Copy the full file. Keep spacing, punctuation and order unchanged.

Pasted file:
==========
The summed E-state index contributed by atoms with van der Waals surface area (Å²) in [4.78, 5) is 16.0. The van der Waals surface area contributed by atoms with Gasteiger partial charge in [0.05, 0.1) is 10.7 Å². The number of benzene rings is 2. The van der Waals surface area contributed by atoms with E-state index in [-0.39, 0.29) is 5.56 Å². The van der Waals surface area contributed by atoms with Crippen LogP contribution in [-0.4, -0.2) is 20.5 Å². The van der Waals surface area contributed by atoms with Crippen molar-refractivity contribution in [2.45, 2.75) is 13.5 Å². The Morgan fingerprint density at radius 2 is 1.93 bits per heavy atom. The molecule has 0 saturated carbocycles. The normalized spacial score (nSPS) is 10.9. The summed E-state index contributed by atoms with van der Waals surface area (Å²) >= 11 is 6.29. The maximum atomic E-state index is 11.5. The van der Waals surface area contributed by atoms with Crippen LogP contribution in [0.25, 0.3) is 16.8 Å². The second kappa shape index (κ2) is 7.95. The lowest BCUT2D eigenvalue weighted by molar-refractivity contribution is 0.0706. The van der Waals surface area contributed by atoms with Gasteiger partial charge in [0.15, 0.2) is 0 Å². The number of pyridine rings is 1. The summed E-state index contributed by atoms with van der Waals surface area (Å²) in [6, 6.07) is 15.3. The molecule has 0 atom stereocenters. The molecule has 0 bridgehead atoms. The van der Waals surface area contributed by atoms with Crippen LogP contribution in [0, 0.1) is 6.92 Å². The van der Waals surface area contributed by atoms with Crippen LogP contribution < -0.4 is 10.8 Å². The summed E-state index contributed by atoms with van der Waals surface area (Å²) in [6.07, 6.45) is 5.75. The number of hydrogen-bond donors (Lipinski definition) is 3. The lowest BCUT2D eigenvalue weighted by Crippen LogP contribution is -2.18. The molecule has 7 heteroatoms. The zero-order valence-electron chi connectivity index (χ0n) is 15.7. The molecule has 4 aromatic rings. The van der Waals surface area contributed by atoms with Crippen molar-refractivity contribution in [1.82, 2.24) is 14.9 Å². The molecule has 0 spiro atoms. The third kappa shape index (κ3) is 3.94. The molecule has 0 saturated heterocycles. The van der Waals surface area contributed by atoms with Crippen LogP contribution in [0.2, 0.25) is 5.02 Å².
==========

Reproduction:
The summed E-state index contributed by atoms with van der Waals surface area (Å²) in [4.78, 5) is 16.0. The van der Waals surface area contributed by atoms with Gasteiger partial charge in [0.05, 0.1) is 10.7 Å². The number of benzene rings is 2. The van der Waals surface area contributed by atoms with E-state index in [-0.39, 0.29) is 5.56 Å². The van der Waals surface area contributed by atoms with Crippen LogP contribution in [-0.4, -0.2) is 20.5 Å². The van der Waals surface area contributed by atoms with Crippen molar-refractivity contribution in [2.45, 2.75) is 13.5 Å². The Morgan fingerprint density at radius 2 is 1.93 bits per heavy atom. The molecule has 0 saturated carbocycles. The normalized spacial score (nSPS) is 10.9. The summed E-state index contributed by atoms with van der Waals surface area (Å²) >= 11 is 6.29. The maximum atomic E-state index is 11.5. The van der Waals surface area contributed by atoms with Crippen LogP contribution in [0.25, 0.3) is 16.8 Å². The second kappa shape index (κ2) is 7.95. The lowest BCUT2D eigenvalue weighted by molar-refractivity contribution is 0.0706. The van der Waals surface area contributed by atoms with Gasteiger partial charge in [0.15, 0.2) is 0 Å². The number of pyridine rings is 1. The summed E-state index contributed by atoms with van der Waals surface area (Å²) in [6, 6.07) is 15.3. The molecule has 0 atom stereocenters. The molecule has 0 bridgehead atoms. The van der Waals surface area contributed by atoms with Crippen LogP contribution in [0, 0.1) is 6.92 Å². The van der Waals surface area contributed by atoms with Crippen LogP contribution < -0.4 is 10.8 Å². The summed E-state index contributed by atoms with van der Waals surface area (Å²) in [6.07, 6.45) is 5.75. The number of hydrogen-bond donors (Lipinski definition) is 3. The lowest BCUT2D eigenvalue weighted by Crippen LogP contribution is -2.18. The molecule has 7 heteroatoms. The zero-order valence-electron chi connectivity index (χ0n) is 15.7. The molecule has 4 aromatic rings. The van der Waals surface area contributed by atoms with Crippen molar-refractivity contribution in [1.82, 2.24) is 14.9 Å². The molecule has 0 spiro atoms. The third kappa shape index (κ3) is 3.94. The molecule has 0 saturated heterocycles. The van der Waals surface area contributed by atoms with Crippen LogP contribution in [0.2, 0.25) is 5.02 Å².